Interferon (IFN) regulates the activity of cytokines which control cell function and replication, and inhibits the activity of tumor cells in many organs and tissues[14-16]. It has been shown that IFN-α decreases the sensitivity of vascular endothelial cells to VEGF and bFGF, as well as the vascularization of tumors.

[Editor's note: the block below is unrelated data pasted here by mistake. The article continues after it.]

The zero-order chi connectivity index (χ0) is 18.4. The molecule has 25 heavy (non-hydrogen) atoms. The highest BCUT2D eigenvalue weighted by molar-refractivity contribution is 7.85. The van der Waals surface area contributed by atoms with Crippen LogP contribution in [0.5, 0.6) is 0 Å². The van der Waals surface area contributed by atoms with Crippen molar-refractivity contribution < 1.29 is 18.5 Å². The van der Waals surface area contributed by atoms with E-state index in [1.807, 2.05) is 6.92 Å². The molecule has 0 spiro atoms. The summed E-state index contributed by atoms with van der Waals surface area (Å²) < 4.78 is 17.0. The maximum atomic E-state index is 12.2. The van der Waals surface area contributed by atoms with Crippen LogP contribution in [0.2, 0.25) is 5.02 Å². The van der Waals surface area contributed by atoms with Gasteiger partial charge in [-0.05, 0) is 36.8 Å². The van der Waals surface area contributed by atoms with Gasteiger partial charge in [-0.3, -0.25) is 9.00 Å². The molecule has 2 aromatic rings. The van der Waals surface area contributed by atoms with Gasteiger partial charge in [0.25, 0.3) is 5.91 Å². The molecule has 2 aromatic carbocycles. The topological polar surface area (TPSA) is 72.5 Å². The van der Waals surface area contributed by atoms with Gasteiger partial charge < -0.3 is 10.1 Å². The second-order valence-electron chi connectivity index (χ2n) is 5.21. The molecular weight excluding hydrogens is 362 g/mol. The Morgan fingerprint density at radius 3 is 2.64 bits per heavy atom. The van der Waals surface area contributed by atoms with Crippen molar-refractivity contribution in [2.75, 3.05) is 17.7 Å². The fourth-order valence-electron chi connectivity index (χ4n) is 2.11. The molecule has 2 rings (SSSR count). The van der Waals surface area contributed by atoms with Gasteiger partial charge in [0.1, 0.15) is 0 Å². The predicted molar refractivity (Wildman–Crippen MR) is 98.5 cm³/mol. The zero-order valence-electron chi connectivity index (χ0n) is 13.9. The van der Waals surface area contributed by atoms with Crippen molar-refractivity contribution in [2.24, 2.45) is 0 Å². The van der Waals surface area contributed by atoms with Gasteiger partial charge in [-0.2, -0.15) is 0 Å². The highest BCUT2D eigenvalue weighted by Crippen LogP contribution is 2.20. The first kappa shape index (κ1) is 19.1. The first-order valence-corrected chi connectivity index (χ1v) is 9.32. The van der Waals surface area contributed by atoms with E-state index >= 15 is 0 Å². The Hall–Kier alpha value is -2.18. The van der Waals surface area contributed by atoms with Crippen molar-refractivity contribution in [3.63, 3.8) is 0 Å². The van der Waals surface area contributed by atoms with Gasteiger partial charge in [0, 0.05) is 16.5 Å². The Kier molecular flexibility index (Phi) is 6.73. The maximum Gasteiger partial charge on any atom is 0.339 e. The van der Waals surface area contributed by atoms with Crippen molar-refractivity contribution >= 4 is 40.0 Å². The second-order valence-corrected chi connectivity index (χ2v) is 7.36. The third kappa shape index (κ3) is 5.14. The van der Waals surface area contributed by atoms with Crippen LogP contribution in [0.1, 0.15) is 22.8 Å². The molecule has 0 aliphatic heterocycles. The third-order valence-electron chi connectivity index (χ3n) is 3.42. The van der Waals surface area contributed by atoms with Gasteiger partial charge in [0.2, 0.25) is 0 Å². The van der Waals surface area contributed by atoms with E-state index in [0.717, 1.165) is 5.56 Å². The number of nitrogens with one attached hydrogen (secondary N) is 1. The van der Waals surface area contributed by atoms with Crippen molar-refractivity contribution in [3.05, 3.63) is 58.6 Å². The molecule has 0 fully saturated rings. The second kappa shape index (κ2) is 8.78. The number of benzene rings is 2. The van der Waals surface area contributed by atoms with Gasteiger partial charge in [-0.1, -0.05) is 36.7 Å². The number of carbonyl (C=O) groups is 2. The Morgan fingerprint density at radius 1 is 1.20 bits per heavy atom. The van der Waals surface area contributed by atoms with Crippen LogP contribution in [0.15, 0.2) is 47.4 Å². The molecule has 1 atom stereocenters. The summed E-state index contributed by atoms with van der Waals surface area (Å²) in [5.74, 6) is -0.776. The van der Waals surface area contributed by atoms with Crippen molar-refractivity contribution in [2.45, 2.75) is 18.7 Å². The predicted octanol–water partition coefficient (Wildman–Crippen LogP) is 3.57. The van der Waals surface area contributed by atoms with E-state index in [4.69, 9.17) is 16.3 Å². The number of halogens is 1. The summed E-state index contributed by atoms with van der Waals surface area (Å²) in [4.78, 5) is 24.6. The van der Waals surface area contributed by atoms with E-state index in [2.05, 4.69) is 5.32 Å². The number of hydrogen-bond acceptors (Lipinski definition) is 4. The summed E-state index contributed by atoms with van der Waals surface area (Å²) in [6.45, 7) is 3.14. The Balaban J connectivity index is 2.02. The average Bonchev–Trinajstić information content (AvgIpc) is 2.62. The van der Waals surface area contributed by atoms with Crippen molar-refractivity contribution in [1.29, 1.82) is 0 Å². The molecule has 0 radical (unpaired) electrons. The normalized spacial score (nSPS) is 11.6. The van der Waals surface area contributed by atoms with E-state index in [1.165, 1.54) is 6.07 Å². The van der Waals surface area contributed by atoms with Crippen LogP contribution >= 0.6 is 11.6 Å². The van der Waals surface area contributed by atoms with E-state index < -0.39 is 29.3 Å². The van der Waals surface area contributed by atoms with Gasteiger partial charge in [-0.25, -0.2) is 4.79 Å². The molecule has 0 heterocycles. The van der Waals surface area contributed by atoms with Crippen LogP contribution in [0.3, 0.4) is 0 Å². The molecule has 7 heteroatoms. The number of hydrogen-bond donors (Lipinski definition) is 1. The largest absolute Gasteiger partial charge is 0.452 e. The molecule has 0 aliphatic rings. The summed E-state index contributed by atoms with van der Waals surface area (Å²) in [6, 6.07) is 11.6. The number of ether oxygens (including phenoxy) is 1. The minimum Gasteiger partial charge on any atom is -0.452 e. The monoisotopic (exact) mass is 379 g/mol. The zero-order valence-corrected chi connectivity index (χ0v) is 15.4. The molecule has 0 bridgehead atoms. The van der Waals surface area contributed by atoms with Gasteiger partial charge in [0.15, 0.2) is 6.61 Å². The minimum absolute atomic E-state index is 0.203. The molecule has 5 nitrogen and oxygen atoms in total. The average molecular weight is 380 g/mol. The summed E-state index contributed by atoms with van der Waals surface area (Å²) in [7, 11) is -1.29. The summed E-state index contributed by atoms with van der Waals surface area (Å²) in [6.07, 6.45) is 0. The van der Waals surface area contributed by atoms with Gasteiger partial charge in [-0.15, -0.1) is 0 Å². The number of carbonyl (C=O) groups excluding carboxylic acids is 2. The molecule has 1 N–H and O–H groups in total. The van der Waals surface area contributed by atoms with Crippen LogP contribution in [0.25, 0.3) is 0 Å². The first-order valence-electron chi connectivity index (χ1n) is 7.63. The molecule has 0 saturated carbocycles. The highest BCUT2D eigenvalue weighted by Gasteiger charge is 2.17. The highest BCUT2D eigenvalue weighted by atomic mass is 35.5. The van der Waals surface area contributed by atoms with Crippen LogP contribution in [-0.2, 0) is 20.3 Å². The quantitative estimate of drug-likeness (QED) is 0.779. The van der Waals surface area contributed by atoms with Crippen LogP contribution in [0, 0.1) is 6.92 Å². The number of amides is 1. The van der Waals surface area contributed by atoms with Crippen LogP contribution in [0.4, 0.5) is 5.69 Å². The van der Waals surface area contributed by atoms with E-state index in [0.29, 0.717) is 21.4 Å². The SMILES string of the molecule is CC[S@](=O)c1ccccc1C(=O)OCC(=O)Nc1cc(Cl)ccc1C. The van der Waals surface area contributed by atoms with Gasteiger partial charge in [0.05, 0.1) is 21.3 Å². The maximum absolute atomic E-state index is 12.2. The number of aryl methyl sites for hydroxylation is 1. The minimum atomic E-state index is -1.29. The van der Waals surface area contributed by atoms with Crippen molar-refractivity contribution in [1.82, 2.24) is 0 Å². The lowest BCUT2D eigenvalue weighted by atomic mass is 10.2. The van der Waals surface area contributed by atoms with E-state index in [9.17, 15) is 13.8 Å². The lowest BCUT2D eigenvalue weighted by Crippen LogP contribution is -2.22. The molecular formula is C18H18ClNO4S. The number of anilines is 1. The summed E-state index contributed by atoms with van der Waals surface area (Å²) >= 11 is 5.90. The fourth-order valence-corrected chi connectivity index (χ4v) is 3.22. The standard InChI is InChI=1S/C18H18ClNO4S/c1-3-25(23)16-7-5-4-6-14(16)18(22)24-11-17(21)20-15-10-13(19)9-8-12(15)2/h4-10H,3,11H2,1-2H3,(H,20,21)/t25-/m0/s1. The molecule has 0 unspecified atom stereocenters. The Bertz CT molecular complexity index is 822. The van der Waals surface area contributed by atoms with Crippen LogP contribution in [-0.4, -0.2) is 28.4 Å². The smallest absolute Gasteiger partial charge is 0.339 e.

The results of this study indicate that IFN-α-2b could significantly inhibit the growth of HCC in nude mice. The volume and weight of transplanted tumors decreased evidently in IFN-α-2b treatment groups. The expression levels of COX-2 and VEGF mRNA and protein as well as the AI increased significantly in IFN-α-2b treatment groups, indicating that the expression levels of COX-2 and VEGF are closely related with the growth of tumor and apoptosis of tumor cells. IFN-α-2b can down-regulate the expression levels of COX-2 and VEGF, but its mechanism remains unknown. Singer et al reported that IFN-α exerts its effects through the NF-κB signal transduction pathway, and inhibitors of NF-κB can decrease the expression level of COX-2. A study about the effect of IFN-α on a signal transduction pathway showed that IFN-α could reduce the activity of NF-κB, suggesting that IFN-α-2b can decrease the activity of the NF-κB signal transduction pathway, inhibit the expression of COX-2 and the growth of HCC, and induce apoptosis. It has been shown that IFN-α can down-regulate the expression levels of angiogenesis factors, such as bFGF, VEGF, MMP-9 and IL-8, in different tumors of humans, then inhibit angiogenesis and the growth of tumors. Tsujii et al investigated the correlation between COX-2 and angiogenesis of colon carcinoma and found that colon carcinoma cells could secrete angiogenesis factors, such as VEGF, bFGF, TGF-β1 and PDGF, at a high concentration. Inhibitors of COX-2 can significantly depress the expression of angiogenesis factors, indicating that COX-2 can promote the growth of tumors, which is closely related with its effect on promoting angiogenesis. We hold that IFN-α-2b can inhibit HCC growth by inducing apoptosis of tumor cells through down-regulation of COX-2 expression and by inhibiting angiogenesis of tumors through down-regulation of VEGF expression. COX-2 may influence the expression of VEGF. The signal transduction between COX-2 and VEGF still needs to be further studied.